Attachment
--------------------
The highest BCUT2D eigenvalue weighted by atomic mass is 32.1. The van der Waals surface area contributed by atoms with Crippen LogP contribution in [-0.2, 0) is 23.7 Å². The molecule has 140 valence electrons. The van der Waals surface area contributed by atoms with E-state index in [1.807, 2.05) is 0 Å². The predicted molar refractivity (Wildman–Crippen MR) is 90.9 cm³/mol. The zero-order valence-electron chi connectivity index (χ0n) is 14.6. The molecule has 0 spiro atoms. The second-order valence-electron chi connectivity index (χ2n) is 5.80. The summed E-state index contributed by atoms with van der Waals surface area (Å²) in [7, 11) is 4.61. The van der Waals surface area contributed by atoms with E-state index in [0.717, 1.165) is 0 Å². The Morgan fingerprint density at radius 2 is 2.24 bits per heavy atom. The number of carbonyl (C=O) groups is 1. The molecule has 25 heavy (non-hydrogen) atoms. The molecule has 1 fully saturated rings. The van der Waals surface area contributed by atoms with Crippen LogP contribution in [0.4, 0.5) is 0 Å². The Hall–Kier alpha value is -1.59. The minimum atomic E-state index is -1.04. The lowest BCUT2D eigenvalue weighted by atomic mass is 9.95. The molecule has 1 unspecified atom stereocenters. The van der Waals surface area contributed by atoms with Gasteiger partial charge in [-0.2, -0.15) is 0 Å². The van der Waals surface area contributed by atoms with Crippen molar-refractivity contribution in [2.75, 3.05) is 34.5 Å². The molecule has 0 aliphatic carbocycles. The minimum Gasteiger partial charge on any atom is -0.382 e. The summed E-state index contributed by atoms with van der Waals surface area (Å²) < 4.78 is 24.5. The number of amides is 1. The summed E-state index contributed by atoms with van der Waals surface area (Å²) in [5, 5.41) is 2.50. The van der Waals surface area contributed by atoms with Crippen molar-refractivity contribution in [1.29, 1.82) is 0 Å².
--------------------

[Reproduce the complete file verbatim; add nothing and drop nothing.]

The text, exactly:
The highest BCUT2D eigenvalue weighted by atomic mass is 32.1. The van der Waals surface area contributed by atoms with Crippen LogP contribution in [-0.2, 0) is 23.7 Å². The molecule has 140 valence electrons. The van der Waals surface area contributed by atoms with E-state index in [1.807, 2.05) is 0 Å². The predicted molar refractivity (Wildman–Crippen MR) is 90.9 cm³/mol. The zero-order valence-electron chi connectivity index (χ0n) is 14.6. The molecule has 0 spiro atoms. The second-order valence-electron chi connectivity index (χ2n) is 5.80. The summed E-state index contributed by atoms with van der Waals surface area (Å²) in [7, 11) is 4.61. The van der Waals surface area contributed by atoms with E-state index in [0.717, 1.165) is 0 Å². The Morgan fingerprint density at radius 2 is 2.24 bits per heavy atom. The number of carbonyl (C=O) groups is 1. The molecule has 25 heavy (non-hydrogen) atoms. The molecule has 1 fully saturated rings. The van der Waals surface area contributed by atoms with Crippen LogP contribution in [0.4, 0.5) is 0 Å². The Hall–Kier alpha value is -1.59. The minimum atomic E-state index is -1.04. The lowest BCUT2D eigenvalue weighted by atomic mass is 9.95. The molecule has 1 unspecified atom stereocenters. The van der Waals surface area contributed by atoms with Gasteiger partial charge in [-0.2, -0.15) is 0 Å². The van der Waals surface area contributed by atoms with Crippen molar-refractivity contribution in [2.75, 3.05) is 34.5 Å². The molecule has 0 aliphatic carbocycles. The minimum Gasteiger partial charge on any atom is -0.382 e. The summed E-state index contributed by atoms with van der Waals surface area (Å²) < 4.78 is 24.5. The number of amides is 1. The summed E-state index contributed by atoms with van der Waals surface area (Å²) in [5, 5.41) is 2.50. The van der Waals surface area contributed by atoms with Crippen molar-refractivity contribution in [1.29, 1.82) is 0 Å².